Karim Bahmed, Ph.D.

Institution: Temple University

Project: Protecting Alveolar Cells in Emphysema

Grant(s): Catalyst Award

Emphysema is caused by smoking and secondhand smoking. How emphysema develops is still not well understood. Emphysema is characterized by lung tissue destruction and death of cells in the alveoli (air sacs). Alveolar cells play an important role in lung tissue repair after injury. We have found that emphysema patients exhibit higher DNA damage in mitochondria, the microscopic power plants, inside alveolar cells. This damaged DNA contributes to cell death. We will study the mechanism of mitochondrial DNA damage in alveolar cells to determine whether a protein called XLF, which is involved in mitochondrial DNA damage repair, protects cells against this disease development and can serve as a novel therapeutic target. Targeting XLF can provide a new strategy to repair alveolar cells and slow down the development of emphysema.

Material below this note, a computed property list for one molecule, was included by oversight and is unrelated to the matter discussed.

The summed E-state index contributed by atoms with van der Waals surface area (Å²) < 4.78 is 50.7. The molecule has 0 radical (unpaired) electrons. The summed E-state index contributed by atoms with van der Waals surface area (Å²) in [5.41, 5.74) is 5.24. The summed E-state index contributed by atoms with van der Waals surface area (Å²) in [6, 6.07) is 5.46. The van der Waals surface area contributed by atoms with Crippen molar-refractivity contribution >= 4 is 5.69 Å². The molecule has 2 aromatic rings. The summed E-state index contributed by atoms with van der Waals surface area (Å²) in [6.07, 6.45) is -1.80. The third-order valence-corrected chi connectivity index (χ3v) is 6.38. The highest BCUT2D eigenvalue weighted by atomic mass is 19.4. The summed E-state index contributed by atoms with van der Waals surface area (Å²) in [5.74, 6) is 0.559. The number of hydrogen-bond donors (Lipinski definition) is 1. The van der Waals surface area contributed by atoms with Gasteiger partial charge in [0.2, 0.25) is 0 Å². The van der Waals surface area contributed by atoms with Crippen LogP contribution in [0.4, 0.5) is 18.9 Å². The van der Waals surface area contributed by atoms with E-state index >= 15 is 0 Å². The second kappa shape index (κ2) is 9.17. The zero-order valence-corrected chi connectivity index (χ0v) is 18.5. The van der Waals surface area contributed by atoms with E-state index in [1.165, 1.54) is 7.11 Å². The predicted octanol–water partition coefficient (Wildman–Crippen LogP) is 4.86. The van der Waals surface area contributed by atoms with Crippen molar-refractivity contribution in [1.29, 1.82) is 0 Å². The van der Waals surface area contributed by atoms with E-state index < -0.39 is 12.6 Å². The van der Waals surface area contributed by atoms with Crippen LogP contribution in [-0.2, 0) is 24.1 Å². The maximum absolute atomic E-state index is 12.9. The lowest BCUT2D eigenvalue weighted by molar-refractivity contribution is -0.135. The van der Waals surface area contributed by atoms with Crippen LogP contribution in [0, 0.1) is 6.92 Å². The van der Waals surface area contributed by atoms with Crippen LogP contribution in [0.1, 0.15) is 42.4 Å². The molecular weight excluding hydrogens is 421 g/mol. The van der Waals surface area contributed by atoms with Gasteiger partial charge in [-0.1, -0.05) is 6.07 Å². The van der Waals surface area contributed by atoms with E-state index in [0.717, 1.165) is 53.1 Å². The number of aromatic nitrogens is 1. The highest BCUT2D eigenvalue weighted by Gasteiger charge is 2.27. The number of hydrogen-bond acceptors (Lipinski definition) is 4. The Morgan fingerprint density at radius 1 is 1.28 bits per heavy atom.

Update:

We discovered that high oxidative stress induced by exposure to cigarette smoke causes XLF oxidation in emphysema. Oxidative stress is an imbalance between free radicals and antioxidants in the body. Understanding the molecular mechanisms of DNA damage in alveolar cells allows us to determine for the first time, mitochondrial dysfunction in emphysema development. A new therapeutic strategy can lead to the repair of alveolar cells, lung regeneration, and slow down the development of emphysema.

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